Tracing Neoliberalism in Mexico: Historical Displacement and Survival Strategies for Mixtec Families living on the U.S.-Mexico Border

Persistent Link:
http://hdl.handle.net/10150/193249
Title:
Tracing Neoliberalism in Mexico: Historical Displacement and Survival Strategies for Mixtec Families living on the U.S.-Mexico Border
Author:
Vogt, Wendy Alexandra
Issue Date:
2006
Publisher:
The University of Arizona.
Rights:
Copyright © is held by the author. Digital access to this material is made possible by the University Libraries, University of Arizona. Further transmission, reproduction or presentation (such as public display or performance) of protected items is prohibited except with permission of the author.
Abstract:
Mexican neoliberalism has systematically undermined Mexico's rural and indigenous populations and created multiple forms of displacement in communities and individual lives. This thesis traces the impacts of displacement in the lives of Mixtec families living and working on the U.S.-Mexico border. As families encounter new circumstances of risk, violation and vulnerability, they develop material, spatial and social strategies to provide safe and meaningful lives, often through contradictory and uneven processes. Central to these processes are power relations and negotiations of class, ethnicity and gender, which both maintain community and continuity as well as further perpetuate systems of inequality and differentiation between groups, families and individuals. The focus on indigenous peoples in Nogales fills important gaps in the literature of indigenous transnational migrants and the U.S-Mexico border, particularly in light of recent border policies, which are pushing more people to the Arizona-Sonora desert region.
Type:
text; Electronic Thesis
Keywords:
Displacement; Neoliberalism; U.S.-Mexico border; Mixtec
Degree Name:
MA
Degree Level:
masters
Degree Program:
Anthropology; Graduate College
Degree Grantor:
University of Arizona
Advisor:
Green, Linda B.
Committee Chair:
Green, Linda B.

Full metadata record

DC FieldValue Language
dc.language.isoENen_US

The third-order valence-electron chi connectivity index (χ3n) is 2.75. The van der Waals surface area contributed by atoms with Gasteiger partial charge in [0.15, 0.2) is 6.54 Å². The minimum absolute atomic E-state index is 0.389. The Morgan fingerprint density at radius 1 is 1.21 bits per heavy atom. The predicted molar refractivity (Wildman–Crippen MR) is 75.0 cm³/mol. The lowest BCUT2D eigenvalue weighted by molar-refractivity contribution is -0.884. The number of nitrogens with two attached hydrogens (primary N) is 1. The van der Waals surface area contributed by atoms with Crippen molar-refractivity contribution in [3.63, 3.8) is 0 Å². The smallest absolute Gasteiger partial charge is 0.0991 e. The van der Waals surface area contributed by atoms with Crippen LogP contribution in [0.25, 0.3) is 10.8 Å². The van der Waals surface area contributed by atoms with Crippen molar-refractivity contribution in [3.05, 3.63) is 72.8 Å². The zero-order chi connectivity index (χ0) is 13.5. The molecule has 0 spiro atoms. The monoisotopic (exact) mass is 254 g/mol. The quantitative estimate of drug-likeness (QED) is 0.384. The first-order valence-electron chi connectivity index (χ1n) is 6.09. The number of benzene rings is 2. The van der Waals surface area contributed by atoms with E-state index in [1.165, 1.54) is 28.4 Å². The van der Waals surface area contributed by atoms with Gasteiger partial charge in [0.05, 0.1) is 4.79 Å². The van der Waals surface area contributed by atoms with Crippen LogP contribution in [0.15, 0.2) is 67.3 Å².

dc.titleTracing Neoliberalism in Mexico: Historical Displacement and Survival Strategies for Mixtec Families living on the U.S.-Mexico Borderen_US
dc.creatorVogt, Wendy Alexandraen_US
dc.contributor.authorVogt, Wendy Alexandraen_US
dc.date.issued2006en_US
dc.publisherThe University of Arizona.en_US
dc.rightsCopyright © is held by the author. Digital access to this material is made possible by the University Libraries, University of Arizona. Further transmission, reproduction or presentation (such as public display or performance) of protected items is prohibited except with permission of the author.en_US
dc.description.abstractMexican neoliberalism has systematically undermined Mexico's rural and indigenous populations and created multiple forms of displacement in communities and individual lives. This thesis traces the impacts of displacement in the lives of Mixtec families living and working on the U.S.-Mexico border. As families encounter new circumstances of risk, violation and vulnerability, they develop material, spatial and social strategies to provide safe and meaningful lives, often through contradictory and uneven processes. Central to these processes are power relations and negotiations of class, ethnicity and gender, which both maintain community and continuity as well as further perpetuate systems of inequality and differentiation between groups, families and individuals. The focus on indigenous peoples in Nogales fills important gaps in the literature of indigenous transnational migrants and the U.S-Mexico border, particularly in light of recent border policies, which are pushing more people to the Arizona-Sonora desert region.en_US
dc.typetexten_US
dc.typeElectronic Thesisen_US
dc.subjectDisplacementen_US
dc.subjectNeoliberalismen_US
dc.subjectU.S.-Mexico borderen_US
dc.subjectMixtecen_US
thesis.degree.nameMAen_US
thesis.degree.levelmastersen_US
thesis.degree.disciplineAnthropologyen_US
thesis.degree.disciplineGraduate Collegeen_US
thesis.degree.grantorUniversity of Arizonaen_US
dc.contributor.advisorGreen, Linda B.en_US
dc.contributor.chairGreen, Linda B.en_US
dc.identifier.proquest1640en_US
dc.identifier.oclc137356196en_US
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